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Below are some of the books we have been reading and thought were a good investment. Feel free to send your comments on the form below.
COLD-CASE CHRISTIANITY: A Homicide Detective Examines the Claims of the Gospels J. Warner Wallace. This is a different kind of book on apologetics. just as Lee Strobel comes at his books as an investigative reporter, Wallace examines the evidence about Jesus as he would any other “Cold-Case”. The result is powerful evidence and a great defense of the Christian faith.
Creation and Evolution by Jay Seegert. This is a longer book but a very readable book. it is a great introduction to the questions of creation and evolution. It is thorough, fair, and compelling.
Messy Grace by Caleb Kaltenbach. This is a unique, biblical and compassionate book on the Same Sex Marriage debate. Kaltenback was raised in the LGBT community. His parents both came out as gay. Caleb tells the story of his conversion, his call to the Pastorate and how he handled these seemingly contradictory worlds. There is a great deal of insight here on both sides of the debate.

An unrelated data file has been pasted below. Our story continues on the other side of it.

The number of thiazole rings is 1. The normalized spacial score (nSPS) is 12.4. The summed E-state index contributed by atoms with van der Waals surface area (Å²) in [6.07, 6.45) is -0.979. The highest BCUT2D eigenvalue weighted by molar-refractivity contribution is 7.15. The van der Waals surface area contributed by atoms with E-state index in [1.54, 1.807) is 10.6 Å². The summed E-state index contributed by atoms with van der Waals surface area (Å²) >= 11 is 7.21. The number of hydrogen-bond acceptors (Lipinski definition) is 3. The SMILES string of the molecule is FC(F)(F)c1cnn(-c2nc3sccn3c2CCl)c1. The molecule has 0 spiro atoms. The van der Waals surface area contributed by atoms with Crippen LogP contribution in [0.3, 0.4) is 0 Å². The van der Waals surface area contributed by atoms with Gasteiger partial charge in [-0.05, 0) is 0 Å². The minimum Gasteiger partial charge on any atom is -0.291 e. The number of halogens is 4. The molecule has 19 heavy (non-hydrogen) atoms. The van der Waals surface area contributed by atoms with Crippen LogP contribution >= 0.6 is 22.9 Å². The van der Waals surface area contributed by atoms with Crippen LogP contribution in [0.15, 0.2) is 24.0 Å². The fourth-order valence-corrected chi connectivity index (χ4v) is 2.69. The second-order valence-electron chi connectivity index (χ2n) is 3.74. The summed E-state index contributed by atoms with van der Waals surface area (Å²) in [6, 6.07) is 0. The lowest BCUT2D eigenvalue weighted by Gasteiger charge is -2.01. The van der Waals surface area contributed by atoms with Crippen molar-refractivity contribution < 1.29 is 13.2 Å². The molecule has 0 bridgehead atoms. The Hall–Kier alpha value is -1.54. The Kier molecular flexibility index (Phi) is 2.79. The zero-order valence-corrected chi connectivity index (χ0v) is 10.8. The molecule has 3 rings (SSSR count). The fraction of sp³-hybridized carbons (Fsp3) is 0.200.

While the World Watched by Carolyn McKinstry is a book I (Bruce) listened to (it is also in print). It is a stirring and powerful eyewitness account of history. Carolyn tells the story of a church bombing in Birmingham Alabama in September 1963. This is more than a book about the bombing. It is a book about a period in history that should never be forgotten by whites, blacks or anyone else. I found myself sickened by what used to take place in our country and probably still takes place in some places. Highly Recommended.
Everyman is a Theologian by R.C. Sproul. I (Bruce) am a big R.C. Sproul fan. This book looks at the theology of the Christian faith in 60 short, clear, and informative chapters. It is a great foundation for the newcomer and a great resource and supplement to the seasoned believer.
The Fight by Craig Groeschel This is a thoroughly enjoyable book for men on the life of Samson. Groeschel is funny, makes great points and speaks to men in their language.
Miracles by Eric Metaxas What a fine book this is! This is a subject we don’t talk about a great deal. The first third of the book is devoted tot he question: “Do (Can) miracles happen?” Metaxas’ argument is powerful and mind expanding. He argues that our very existence argues for the miraculous. The other 2/3 of the book are stories of miracles. The author explains that he was very careful in what stories he related. They are stories about people he knows and trusts. They are also stories that cannot be explained by anything other than something supernatural taking place. A great, great read.